Remove all oil. Olive oil is just costliest, not better or worse than other oils. The supposed benefits of antioxidants are marginal. One month of using olive oil gives as much antioxidants as one orange or strawberries in a sitting.
minus the stomach irritating fructose, yeah I’ll pass on that suggestion
Did you know that the body needs healthy fatty acids in order to absorb vitamin A, D, K and E?
Without fat, you can eat all you want, but not really get much. You will be constantly hungry, even if your belly is full.
Heating any kind of oil can be harmful because the molecular structure of the atoms will change and usually bind in a way that requires more energy to break apart when it is being burned in our bodies. To be saturated is to be filled with something, the question is “filled with what?”. Because our body needs fat to absorb vitamins and nutrients which are things that we need. The fat should be saturated with those things. “chemicals” and “toxins” are names that we put on the things our body doesn’t need or doesn’t need in the huge amounts they are in. Naturally they will cause imbalance in alkalinity and acidity as well as atomic imbalance inside us. That is why the body will try to get rid of them. Sadly they don’t exit alone, but require something to bind to in order to get out, and before that, they will have to be broken apart to a point where they will bind to something that can flush it out. Lucky for us, Vitamin D3-sulfur that we get from the sun, is able to move through both water and fats and does a great job cleaning out this stuff. However it tends to drag with it a lot of alkaline parts like potassium, calcium, sodium, magnesium and so on. So we need to refill on this. That is how strong acids work, they bind to what ever is alkaline. so naturally we should seek acids that our body needs and can use in order to stay healthy and not loose ourself in the cleaning process.
very well said
Potassium loss in urine – Hypokalemia , is this different from what you have said above. Just curios as I was affected.
This article is half right. Don’t ever eat any oils. Only eat whole plants. Oil is the most calorie-dense food on the planet, and has no nutritional benefits. There are no “good” oils. Consuming any oil causes digestive problems, obesity, cataracts, and many other health problems. I repeat, don’t ever eat any oils. Check out this website:
David I wrote this article quite a while ago, and like you, I am starting to understand the dangers of oil. I too follow Rip and Dr. Esselstyn and have had the seed planted to start (if not completely omitting) reducing our oil intake. Thanks for your comment!
Yes, it’s a difficult transition to eating absolutely no oil. In fact it took us 6 months to phase out oils from our diet. The best approach is to slowly come up with substitutes for different foods and meals. Just yesterday, I baked my first loaf of gluten-free, dairy-free, egg-free and oil-free bread, and it was amazing. This was the last step in completing our journey to an oil-free diet. With a few exceptions, we are eating only food made from whole plants – fruits, vegetables, nuts, and legumes, and it all tastes amazing. Thanks for sharing your information.
disagree with the idea that oils cause digestive issues, I did a diet change last year and removed oil from my cooking and went through chronic constipation for about a year so I started cooking with oils again and now I’m going again. We are like machines and guess what machines need to run smoothly “OIL”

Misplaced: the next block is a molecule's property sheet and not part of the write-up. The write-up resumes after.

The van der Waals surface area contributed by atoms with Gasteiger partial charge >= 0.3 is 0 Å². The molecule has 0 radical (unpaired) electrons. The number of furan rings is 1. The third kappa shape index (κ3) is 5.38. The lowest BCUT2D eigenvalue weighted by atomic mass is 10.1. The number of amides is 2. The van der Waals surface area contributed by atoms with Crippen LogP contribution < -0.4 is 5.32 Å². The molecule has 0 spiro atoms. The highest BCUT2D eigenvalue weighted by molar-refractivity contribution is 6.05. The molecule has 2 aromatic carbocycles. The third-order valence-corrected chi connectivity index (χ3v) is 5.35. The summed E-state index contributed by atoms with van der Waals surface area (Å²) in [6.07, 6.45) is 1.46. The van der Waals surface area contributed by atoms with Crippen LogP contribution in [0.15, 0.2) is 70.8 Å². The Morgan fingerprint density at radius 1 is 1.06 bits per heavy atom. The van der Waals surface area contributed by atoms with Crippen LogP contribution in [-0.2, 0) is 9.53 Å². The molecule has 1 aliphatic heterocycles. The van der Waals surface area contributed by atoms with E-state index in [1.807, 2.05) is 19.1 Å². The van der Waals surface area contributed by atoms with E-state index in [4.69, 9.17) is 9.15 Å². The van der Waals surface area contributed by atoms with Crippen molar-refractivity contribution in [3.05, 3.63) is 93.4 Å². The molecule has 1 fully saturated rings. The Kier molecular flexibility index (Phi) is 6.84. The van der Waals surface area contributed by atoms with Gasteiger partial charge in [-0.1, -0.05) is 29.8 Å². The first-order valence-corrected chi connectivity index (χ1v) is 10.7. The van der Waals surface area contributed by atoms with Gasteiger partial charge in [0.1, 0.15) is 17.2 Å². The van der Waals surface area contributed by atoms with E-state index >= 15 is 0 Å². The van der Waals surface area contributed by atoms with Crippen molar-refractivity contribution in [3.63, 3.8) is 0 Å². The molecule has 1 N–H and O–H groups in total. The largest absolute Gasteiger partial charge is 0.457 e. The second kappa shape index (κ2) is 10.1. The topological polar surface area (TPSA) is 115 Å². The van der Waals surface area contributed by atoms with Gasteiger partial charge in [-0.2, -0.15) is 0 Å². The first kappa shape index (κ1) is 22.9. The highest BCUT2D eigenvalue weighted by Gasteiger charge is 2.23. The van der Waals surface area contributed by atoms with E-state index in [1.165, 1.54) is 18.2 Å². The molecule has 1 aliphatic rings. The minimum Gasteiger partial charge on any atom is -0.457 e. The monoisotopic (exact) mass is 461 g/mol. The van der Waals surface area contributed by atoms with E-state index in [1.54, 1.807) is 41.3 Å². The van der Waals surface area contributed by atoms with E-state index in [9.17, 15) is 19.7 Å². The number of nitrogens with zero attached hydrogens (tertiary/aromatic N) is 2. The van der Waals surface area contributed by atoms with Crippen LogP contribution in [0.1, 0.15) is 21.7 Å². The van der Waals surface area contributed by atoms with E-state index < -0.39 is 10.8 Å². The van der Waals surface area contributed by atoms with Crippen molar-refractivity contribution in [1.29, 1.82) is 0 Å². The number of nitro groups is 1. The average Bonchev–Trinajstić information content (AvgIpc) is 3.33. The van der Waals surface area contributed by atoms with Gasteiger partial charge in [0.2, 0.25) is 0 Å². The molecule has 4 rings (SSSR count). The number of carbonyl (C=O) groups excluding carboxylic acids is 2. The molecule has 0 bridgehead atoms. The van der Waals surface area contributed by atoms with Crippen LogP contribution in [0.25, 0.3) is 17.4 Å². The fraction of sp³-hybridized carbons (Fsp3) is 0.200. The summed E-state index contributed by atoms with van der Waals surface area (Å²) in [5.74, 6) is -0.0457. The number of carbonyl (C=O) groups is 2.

This article is misleading….I work in the oil industry, and yes chemicals are used to refine oil. They are removed in later processes. All oils are not hydrogenized, so therefore all oils do not have Trans fat. Also you are lead to believe bleach is used. It is not. Bleaching is a process to remove color pigments. It is a chemical
Process, but let’s not make it worse than it is to make your story better. Because I know the process, it makes me question the accuracy of the rest of thisbstory.
How is using chemicals to refine and bleach oils not dangerous !! Do you even realize what you are writing.
These so called “refined” oils should be sold as “processed” oils. “Refined” is a very misleading term, people are conned into thinking the oil is good since this term has a positive meaning.
There is well defined refining process and refined oil clinically tested on establishing the process that it is safe for human consumption. There is food safety law currently comes under FSSAI which defines the permissible limits of all constituents present in refined oil . It is also true that all oils are not hydrogenated and only vanaspati, margerine , shortening etc which are in semi solid form are hydrogenated. There is also a permissible limit of trans fatty acid defined in food safety law beyond which it is not allowed. Each one of us should have a common sense that nothing can be allowed under law which is harmful for human consumption. Yes , it’s true that some of the nutritional components from oil removed during refining process but some of other vitamins are added also. So refined oil is not bad for human consumption.
You say we should have the common sense to realize that nothing can be allowed under the law which is harmful for human consumption? How do you explain the genetically engineered seed crops developed and allowed? There are numerous documented studies that show adverse effects on mice who were fed genetically modified food products. The FDA has turned a blind eye and looked the other way to allow these corporate farmers to mass produce their crops with harmful chemicals.
Not at all, in Africa we used to eat natural oil e.g. Shear butter, palm oil etc locally refined no preservatives or chemicals added, nothing was like cancer, heart failure, every thing was natural people lived long and healthy. The industrialists, business and money minded would not agree. Any foreign body in our body would definitely make us sick, the scientist know this, what do you use for removing the chemicals at the end process, how about its preservation. Lol all caught up in it, no cure for cancer, diabetes name them for over century of research.